prepareToCareBrochure

Some conversations are just plain difficult, and talking to a loved one about the future is among the most difficult.  To help you broach the topic, we borrowed a few pointers from AARP’s “Prepare to Care” brochure.

To make the conversation as productive as possible:

  1. Try not to approach the conversation with preconceived ideas about what your loved ones might say or how they might react. “Dad, I just wanted to have a talk about what you want. Let’s just start with what is important to you.”
  2. Approach the conversation with an attitude of listening not telling. “Dad, have you thought about what you want to do if you needed more help?” as opposed to “We really need to talk about a plan if you get sick.”
  3. Make references to yourself and your own thoughts about what you want for the future. Let them know that they are not alone; that everyone will have to make these decisions. “Look, I know this isn’t fun to think about or talk about, but I really want to know what’s important to you. I’m going to do the same thing for myself.”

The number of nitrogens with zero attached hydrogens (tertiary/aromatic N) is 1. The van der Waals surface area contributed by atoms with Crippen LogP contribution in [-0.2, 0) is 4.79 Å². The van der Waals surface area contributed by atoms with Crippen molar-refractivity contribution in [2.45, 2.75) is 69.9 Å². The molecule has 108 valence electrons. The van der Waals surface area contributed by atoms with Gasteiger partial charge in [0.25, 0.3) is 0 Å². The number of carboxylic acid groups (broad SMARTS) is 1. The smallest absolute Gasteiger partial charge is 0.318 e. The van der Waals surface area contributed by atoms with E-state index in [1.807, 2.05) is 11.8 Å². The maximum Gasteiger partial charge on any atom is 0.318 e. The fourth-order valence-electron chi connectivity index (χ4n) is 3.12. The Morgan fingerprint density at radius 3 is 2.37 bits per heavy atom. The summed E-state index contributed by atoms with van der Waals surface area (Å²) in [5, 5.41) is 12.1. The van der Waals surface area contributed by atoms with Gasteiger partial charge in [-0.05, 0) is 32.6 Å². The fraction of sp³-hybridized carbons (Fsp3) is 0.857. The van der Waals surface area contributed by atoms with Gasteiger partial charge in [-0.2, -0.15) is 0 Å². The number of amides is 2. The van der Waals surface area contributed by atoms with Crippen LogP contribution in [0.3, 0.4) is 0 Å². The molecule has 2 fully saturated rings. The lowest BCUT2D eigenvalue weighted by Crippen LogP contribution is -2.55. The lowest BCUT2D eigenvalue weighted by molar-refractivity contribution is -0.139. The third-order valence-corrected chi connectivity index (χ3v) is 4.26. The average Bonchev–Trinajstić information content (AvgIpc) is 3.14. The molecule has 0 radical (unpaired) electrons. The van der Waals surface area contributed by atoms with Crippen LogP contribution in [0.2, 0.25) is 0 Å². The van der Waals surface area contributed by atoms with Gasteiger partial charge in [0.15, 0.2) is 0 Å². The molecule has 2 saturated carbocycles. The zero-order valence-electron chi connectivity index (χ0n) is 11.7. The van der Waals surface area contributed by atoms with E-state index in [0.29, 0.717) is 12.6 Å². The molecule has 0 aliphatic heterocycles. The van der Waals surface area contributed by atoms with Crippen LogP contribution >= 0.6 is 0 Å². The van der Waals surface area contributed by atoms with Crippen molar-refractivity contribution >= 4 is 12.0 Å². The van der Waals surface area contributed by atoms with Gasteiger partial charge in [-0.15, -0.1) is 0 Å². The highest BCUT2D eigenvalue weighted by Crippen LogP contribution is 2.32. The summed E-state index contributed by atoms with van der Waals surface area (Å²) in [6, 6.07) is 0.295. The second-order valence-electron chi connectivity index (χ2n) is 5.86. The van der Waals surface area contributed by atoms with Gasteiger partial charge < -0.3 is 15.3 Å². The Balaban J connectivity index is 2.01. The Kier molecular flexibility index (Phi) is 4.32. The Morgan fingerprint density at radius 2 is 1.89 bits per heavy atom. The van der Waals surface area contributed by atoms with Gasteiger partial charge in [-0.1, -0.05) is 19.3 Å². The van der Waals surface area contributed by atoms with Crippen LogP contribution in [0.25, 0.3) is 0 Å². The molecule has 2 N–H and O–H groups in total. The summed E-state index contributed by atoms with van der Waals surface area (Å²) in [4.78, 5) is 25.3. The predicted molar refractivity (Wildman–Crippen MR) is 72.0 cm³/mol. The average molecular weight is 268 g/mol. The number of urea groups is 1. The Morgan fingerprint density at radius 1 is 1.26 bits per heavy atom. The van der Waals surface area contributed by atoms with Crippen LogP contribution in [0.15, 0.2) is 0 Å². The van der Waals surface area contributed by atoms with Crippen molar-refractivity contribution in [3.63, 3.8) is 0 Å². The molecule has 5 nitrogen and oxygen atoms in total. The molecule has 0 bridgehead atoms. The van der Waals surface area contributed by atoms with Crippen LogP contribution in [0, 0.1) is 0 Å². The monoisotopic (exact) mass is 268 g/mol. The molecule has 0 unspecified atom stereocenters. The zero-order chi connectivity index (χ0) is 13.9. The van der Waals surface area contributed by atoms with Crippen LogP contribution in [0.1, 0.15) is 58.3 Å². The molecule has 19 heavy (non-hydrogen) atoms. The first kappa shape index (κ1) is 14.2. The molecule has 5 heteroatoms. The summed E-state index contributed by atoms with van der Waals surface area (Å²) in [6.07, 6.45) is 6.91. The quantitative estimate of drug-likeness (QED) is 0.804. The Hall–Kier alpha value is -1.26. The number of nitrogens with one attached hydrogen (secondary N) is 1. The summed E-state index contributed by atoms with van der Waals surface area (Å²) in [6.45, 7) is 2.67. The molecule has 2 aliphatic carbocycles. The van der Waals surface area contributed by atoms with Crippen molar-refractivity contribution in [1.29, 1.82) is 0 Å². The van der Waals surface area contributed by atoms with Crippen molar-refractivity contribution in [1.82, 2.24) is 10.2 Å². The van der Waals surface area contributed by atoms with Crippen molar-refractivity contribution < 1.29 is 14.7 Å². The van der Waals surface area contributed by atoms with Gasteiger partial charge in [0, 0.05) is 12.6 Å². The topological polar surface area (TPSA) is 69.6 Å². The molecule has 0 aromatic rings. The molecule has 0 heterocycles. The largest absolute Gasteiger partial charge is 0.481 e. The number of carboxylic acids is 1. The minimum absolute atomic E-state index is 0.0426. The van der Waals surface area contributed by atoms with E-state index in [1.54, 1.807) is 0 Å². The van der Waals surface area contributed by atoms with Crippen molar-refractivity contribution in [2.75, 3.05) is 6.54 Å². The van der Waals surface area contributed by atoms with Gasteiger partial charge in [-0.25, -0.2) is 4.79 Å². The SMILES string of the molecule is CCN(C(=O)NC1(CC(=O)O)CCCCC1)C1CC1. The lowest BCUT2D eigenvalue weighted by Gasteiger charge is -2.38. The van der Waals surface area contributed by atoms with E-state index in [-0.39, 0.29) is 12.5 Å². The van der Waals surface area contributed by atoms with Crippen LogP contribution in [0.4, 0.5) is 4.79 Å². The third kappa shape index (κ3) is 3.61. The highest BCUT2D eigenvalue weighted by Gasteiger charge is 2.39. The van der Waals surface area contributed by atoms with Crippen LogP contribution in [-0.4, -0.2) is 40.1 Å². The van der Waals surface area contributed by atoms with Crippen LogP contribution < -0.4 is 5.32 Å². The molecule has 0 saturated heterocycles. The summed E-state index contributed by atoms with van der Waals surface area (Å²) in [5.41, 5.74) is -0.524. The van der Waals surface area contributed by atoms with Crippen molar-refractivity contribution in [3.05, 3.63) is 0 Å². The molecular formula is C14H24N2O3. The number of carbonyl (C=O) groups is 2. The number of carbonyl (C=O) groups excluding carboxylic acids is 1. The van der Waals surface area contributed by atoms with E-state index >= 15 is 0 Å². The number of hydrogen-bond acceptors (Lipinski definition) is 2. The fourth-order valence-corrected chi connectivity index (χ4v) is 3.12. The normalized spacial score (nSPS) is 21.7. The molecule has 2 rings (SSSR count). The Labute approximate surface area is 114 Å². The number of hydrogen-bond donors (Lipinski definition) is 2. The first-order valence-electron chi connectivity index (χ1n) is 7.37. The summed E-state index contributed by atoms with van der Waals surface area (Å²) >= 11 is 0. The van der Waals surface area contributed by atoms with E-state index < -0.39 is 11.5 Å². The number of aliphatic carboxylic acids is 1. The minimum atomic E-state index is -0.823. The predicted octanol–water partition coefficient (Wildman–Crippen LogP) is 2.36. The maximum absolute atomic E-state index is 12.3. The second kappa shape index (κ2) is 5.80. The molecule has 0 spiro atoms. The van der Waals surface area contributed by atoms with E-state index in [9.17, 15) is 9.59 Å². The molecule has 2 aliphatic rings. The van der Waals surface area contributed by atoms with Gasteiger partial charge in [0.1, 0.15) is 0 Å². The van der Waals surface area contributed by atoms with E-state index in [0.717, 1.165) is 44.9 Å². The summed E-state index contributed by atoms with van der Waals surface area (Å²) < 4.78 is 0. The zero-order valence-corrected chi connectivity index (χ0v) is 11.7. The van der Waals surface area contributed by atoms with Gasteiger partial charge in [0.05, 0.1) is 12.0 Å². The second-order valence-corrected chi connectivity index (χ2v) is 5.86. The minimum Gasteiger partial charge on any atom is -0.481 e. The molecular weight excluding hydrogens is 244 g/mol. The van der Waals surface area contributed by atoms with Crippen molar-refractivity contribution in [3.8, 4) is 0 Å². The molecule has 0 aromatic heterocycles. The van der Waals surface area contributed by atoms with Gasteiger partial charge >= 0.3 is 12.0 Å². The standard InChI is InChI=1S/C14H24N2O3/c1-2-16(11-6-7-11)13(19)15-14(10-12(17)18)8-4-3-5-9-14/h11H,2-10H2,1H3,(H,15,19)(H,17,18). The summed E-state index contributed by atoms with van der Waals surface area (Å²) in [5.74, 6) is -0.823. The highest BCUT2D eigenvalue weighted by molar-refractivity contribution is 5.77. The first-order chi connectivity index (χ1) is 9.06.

4. Be very straightforward with the facts. Do not hide negative information, but also be sure to acknowledge and build on family strengths. “As time goes on, it might be difficult to stay in this house because of all the stairs, but you have other options. Let’s talk about what those might be.”
  5. Phrase your concerns as questions, letting your loved ones draw conclusions and make the choices. “Mom, do you think you might want a hand with some of the housekeeping or shopping?”
  6. Give your loved ones room to get angry or upset, but address these feelings calmly. “I understand all this is really hard to talk about. It is upsetting for me, too. But, it’s important for all of us to discuss.”
  7. Leave the conversation open. It’s okay to continue the conversation at another time. “Dad, it’s okay if we talk about this more later. I just wanted you to start thinking about how you would handle some of these things.”
  8. Make sure everyone is heard—especially those family members who might be afraid to tell you what they think. “Susan, I know this is really hard for you. What do you think about what we are suggesting?”
  9. End the conversation on a positive note: “This is a hard conversation for both of us, but I really appreciate you having it.”
  10. Plan something relaxing or fun after the conversation to remind everyone why you enjoy being a family. Go out to dinner, attend services together, or watch a favorite TV program. These are just a few suggestions of things you, your loved ones, and other family members can do to unwind after a difficult conversation.